How JustAnswer Works:
  • Ask an Expert
    Experts are full of valuable knowledge and are ready to help with any question. Credentials confirmed by a Fortune 500 verification firm.
  • Get a Professional Answer
    Via email, text message, or notification as you wait on our site.
    Ask follow up questions if you need to.
  • 100% Satisfaction Guarantee
    Rate the answer you receive.
Ask TexCrimLawyer, J.D. Your Own Question
TexCrimLawyer, J.D.
TexCrimLawyer, J.D., Lawyer
Category: Criminal Law
Satisfied Customers: 4829
Experience:  Experienced in state and federal criminal litigation.
45002201
Type Your Criminal Law Question Here...
TexCrimLawyer, J.D. is online now
A new question is answered every 9 seconds

Is it legal to record video/take photos of people/police in

This answer was rated:

Is it legal to record video/take photos of people/police in a public place, even if they ask you not to?

What about a private establishment that has public space such as your local Mcdonalds or Walmart?

TexCrimLawyer, J.D. :

Police do not enjoy some special protection from being filmed.

TexCrimLawyer, J.D. :

If they are in a public place, they can be filmed, just as any ordinary citizen can.

TexCrimLawyer, J.D. :

The one thing to be careful of is making sure the person filming them is not interfering with their duties.

TexCrimLawyer, J.D. :

Also, keep in mind that some officers may think it is illegal or irritated that they are being filmed. If that is the case, they may make up some unjustified reason to arrest the person, even if the charge won't ultimately stick. The person, however, be arrested nonetheless and will have to make bail, etc.

Customer:

sorry for my late connecting

TexCrimLawyer, J.D. :

Unless a person has a good reason for doing so, if an officer asks you to stop filming them, I highly suggest you do so. Nothing good will come out of filming them after they ask you to stop and may get you arrested.

TexCrimLawyer, J.D. :

None of this changes if you are in a place like McDonald's, unless the McDonald's people ask you to stop filming.

Customer:

If customers complain, but employees do not notify the video taping person that he needs to leave, has the person committed a crime?

TexCrimLawyer, J.D. :

No.

Customer:

do you like it when i come up with hypotheticals? or are they easy to figure out most of the time?

TexCrimLawyer, J.D. :

So far they haven't been too bad.

Customer:

are we allowed to go off topic, or should i open up a new question for that?

Customer:

i had another question

Customer:

unrelated to this one

TexCrimLawyer, J.D. :

If you have a question not related to this question, you should post a new one.

Customer:

okay. i will do that once i am certain this topic has been put to rest in my mind.

TexCrimLawyer, J.D. :

The reason is that when an expert agrees to answer a question, they (should) be familiar with the topic. If the customer posts off topic, the expert may not be able to answer. Also, the prices are based on the question asked.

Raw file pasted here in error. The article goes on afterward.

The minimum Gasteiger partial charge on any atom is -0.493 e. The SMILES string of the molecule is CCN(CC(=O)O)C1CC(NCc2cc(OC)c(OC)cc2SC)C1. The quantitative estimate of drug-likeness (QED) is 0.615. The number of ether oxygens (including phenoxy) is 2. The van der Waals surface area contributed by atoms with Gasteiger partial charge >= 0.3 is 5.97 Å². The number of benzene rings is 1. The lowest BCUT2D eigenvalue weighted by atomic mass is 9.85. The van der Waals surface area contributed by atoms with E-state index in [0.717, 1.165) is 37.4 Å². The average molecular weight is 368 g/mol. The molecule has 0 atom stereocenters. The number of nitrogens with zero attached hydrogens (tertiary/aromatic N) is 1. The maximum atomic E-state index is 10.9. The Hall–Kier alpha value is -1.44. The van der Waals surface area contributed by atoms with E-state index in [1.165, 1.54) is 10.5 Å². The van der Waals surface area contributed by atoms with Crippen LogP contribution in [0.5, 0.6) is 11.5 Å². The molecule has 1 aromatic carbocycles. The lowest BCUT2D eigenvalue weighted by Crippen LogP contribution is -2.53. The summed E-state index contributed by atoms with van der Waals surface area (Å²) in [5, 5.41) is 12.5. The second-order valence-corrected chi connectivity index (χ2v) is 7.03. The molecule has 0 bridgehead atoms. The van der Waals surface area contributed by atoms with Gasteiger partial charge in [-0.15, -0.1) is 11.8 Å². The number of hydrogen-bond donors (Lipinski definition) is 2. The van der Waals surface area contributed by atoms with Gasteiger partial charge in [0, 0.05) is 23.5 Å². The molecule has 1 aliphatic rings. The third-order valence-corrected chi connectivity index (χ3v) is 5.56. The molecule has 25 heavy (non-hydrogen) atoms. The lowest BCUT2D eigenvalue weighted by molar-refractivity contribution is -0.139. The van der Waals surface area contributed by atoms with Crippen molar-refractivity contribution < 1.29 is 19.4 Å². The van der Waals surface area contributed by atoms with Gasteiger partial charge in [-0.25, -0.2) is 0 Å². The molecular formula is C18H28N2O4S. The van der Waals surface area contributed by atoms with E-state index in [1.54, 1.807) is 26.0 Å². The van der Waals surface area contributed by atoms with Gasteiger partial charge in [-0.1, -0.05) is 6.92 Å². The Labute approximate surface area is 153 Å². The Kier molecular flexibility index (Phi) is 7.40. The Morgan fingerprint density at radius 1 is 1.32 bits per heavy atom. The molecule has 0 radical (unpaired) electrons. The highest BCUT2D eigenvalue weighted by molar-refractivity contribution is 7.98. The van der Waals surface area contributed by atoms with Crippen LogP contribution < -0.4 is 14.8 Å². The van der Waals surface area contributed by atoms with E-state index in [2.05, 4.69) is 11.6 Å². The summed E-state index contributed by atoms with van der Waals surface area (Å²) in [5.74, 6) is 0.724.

Customer:

is it legal to walk down a residential street and record the houses as you walk, so long as you're not loitering?

Customer:

what field of law does video recording fall under

TexCrimLawyer, J.D. :

Yes. The basic rule is this: if you can see it from a lawful vantage point in public, you can record it. It falls under privacy laws.

TexCrimLawyer, J.D. :

The theory is that a person has no reasonable expectation of privacy in things that can be seen in public.

Customer:

is it legal to point a hyperbolic dish high sensitivity microphone towards houses as you're walking down the road?

Customer:

residential road*

TexCrimLawyer, J.D. :

There may be other issues if the person makes commercial use of another person's image, but that is a separate issue.

TexCrimLawyer, J.D. :

Without doing research on that specific point, it is difficult to say.

TexCrimLawyer, J.D. :

That is not an issue I've dealt with before.

Customer:

if you are not confident enough to be certain, that is far better. thank you for being honest

TexCrimLawyer, J.D. :

I don't want to give someone bad advice and have them get into trouble as a result.

Customer:

how can an average citizen go about finding out the laws regarding this subject?

Customer:

without spending tons of money. or is that the only way

Customer:

I'd rather not "test it and find out"

TexCrimLawyer, J.D. :

In reality, you would need to hire a lawyer to research it, since an average citizen is not familiar with legal research. In most law schools, lawyers spend two semesters learning how to conduct proper legal research. It's not as easy as looking things up in an encyclopedia.

Customer:

where does the lawyer research? an internet site? a library? city hall?

TexCrimLawyer, J.D. :

Most lawyers use www.westlaw.com to do research. They also use law libraries.

Customer:

in order to find the answer to my hyperbolic dish microphone question, where would you recommend i go?

TexCrimLawyer, J.D. :

A law library. Ask the librarian how to get started.

Customer:

good idea. say for example, a real life client came to you with my issue, how long would it take YOU to find out the answer if you did some heavy duty research?

Customer:

an estimate is fine

TexCrimLawyer, J.D. :

About 2 hours.

Customer:

so an experienced lawyer it takes about 2 hours of good research to find out. for the average citizen, might it take the whole day or longer?

TexCrimLawyer, J.D. :

That sounds about right. It is difficult to say, though.

Customer:

assuming the citizen has graduated high school, and had one year of college.

Customer:

whole day?

TexCrimLawyer, J.D. :

It might. It is very hard to say.

Customer:

okay. im done now. good responses.

TexCrimLawyer, J.D. and 3 other Criminal Law Specialists are ready to help you